But if we’re to really care about these people as more than talking points, all performances needed more modulated emotional progression, and even that might not have been enough to supply the character development the script omits.
It also lacks dramatic tension, despite that promising set up. Rather than starting in medias res with a bound and gagged victim with a gun to his head (as this review did), Dorfman first ploddingly gets the doctor in the couple’s beach house, introduces all the characters, and painstakingly discloses contextual details. Maybe he was trying to contrast the peaceful present with the horrors of the past, but the B&B design team led by scenic designer Tyler Buswell smartly accomplishes that without a word. Jeffery A. Smith’s projected beach panorama evokes the false placidity of a prosperous present, as do the midcentury modern decor by props master/ dramaturg Renee Zipp and the sussurating waves conjured by sound designer Tiffany Rousseau.
The tradeoff: the spacious setting can’t convey the claustrophobia that might have boosted the tension. Nor does Cassie Greer’s direction (she might have made more of the gun being set down on a bench where it could be seized, for example), though otherwise she keeps our eyes and the story moving as much as the flawed script permits.
But as my attention wandered amid Dorfman’s repetitive dialogue, I noticed audience members nodding off in the sunny day matinee performance. Everything that happened during the first 20 minutes or so could have been worked in via dialogue after the gun appears and commands our attention as well as that of the three characters. And after that, the plot advances, but the characters don’t.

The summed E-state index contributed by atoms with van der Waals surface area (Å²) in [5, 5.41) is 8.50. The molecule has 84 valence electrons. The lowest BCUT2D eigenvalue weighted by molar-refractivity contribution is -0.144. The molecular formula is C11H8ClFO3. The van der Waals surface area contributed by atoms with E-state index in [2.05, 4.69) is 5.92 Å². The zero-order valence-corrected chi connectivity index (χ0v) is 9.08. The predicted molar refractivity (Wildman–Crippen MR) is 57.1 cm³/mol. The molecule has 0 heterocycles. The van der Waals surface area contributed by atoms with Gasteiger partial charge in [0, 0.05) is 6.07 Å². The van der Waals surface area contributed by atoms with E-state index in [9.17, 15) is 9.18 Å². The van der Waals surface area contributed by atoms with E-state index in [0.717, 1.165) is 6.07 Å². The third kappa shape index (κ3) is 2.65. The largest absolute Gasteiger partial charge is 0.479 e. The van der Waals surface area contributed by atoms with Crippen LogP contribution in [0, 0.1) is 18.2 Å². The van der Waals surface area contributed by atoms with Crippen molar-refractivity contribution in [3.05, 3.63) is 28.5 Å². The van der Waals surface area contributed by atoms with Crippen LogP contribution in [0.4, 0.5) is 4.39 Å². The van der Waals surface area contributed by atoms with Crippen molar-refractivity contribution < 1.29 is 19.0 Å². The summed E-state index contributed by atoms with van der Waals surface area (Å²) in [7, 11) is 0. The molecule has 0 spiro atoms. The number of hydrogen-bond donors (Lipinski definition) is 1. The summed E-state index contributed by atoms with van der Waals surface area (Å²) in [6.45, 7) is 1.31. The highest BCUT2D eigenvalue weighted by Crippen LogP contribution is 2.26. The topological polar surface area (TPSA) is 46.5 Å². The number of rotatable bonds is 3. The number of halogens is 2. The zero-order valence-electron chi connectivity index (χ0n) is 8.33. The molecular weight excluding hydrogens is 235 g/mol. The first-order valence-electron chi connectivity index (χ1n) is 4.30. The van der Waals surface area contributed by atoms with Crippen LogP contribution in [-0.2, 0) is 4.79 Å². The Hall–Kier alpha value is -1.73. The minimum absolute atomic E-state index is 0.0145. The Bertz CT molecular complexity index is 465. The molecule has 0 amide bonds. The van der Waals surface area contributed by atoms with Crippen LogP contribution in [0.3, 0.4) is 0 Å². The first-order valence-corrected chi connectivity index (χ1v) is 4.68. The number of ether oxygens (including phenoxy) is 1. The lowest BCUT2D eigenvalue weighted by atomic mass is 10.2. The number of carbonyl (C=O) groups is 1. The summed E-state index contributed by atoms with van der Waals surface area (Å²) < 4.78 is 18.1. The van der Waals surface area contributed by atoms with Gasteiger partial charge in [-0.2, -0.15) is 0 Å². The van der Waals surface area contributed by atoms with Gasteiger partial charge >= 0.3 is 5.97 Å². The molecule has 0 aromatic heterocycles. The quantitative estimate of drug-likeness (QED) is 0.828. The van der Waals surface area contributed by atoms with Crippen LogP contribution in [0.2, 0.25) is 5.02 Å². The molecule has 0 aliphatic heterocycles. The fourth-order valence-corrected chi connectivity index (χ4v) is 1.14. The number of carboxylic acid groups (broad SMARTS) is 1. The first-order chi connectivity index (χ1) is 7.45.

For many, the script’s dramatic shortcomings may be less important than its clear deployment of ethical and political dilemmas, and Dorfman’s unsettling suggestion that whatever course we choose to address the sins of the past, they’ll always haunt us.
And yet, if we’re ever to escape from humanity’s repeated repressions, art may provide a path. If as the old slogan claims, the personal is political, then stories that show us people actually changing, or even trying and tragically failing to change, may be the only way to change the world. That’s why it’s welcome to see playwrights and Oregon theater companies producing politically pertinent plays. Drama is uniquely equipped to make us feel that kind of change, and it’s too bad that Death and the Maiden doesn’t.
It instead resembles the famous second movement of the Schubert quartet it’s named after: a series of variations on the famous deathly theme. Paulina, and by extension her country, seems unable to change her affect, or to escape her horrific memories which, like Schubert’s ever-recurring theme, keep coming back in different guises, like a nightmare that never ends. Alas, while that static scheme may not be dramatically satisfying, it might be humanity’s tragic truth.